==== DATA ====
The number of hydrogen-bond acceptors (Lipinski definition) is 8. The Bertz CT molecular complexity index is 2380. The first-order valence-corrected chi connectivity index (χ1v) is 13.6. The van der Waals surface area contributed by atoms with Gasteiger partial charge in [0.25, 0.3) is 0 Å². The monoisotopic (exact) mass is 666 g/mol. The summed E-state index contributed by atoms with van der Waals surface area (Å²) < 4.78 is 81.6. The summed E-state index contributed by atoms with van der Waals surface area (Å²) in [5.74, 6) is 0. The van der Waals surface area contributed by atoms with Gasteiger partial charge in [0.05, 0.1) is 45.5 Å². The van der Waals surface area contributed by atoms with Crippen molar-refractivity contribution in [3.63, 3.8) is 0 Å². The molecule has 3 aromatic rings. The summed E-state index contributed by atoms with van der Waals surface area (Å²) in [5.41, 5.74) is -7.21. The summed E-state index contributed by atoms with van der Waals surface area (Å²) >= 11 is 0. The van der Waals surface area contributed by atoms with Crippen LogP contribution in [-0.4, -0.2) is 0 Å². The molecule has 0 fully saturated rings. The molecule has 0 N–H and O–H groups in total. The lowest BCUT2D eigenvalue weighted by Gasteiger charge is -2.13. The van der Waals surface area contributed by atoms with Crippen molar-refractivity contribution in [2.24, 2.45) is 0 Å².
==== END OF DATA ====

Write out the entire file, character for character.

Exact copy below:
The number of hydrogen-bond acceptors (Lipinski definition) is 8. The Bertz CT molecular complexity index is 2380. The first-order valence-corrected chi connectivity index (χ1v) is 13.6. The van der Waals surface area contributed by atoms with Gasteiger partial charge in [0.25, 0.3) is 0 Å². The monoisotopic (exact) mass is 666 g/mol. The summed E-state index contributed by atoms with van der Waals surface area (Å²) < 4.78 is 81.6. The summed E-state index contributed by atoms with van der Waals surface area (Å²) in [5.74, 6) is 0. The van der Waals surface area contributed by atoms with Gasteiger partial charge in [0.05, 0.1) is 45.5 Å². The van der Waals surface area contributed by atoms with Crippen molar-refractivity contribution in [3.63, 3.8) is 0 Å². The molecule has 3 aromatic rings. The summed E-state index contributed by atoms with van der Waals surface area (Å²) in [5.41, 5.74) is -7.21. The summed E-state index contributed by atoms with van der Waals surface area (Å²) >= 11 is 0. The van der Waals surface area contributed by atoms with Crippen LogP contribution in [-0.4, -0.2) is 0 Å². The molecule has 0 fully saturated rings. The molecule has 0 N–H and O–H groups in total. The lowest BCUT2D eigenvalue weighted by Gasteiger charge is -2.13. The van der Waals surface area contributed by atoms with Crippen molar-refractivity contribution in [2.24, 2.45) is 0 Å².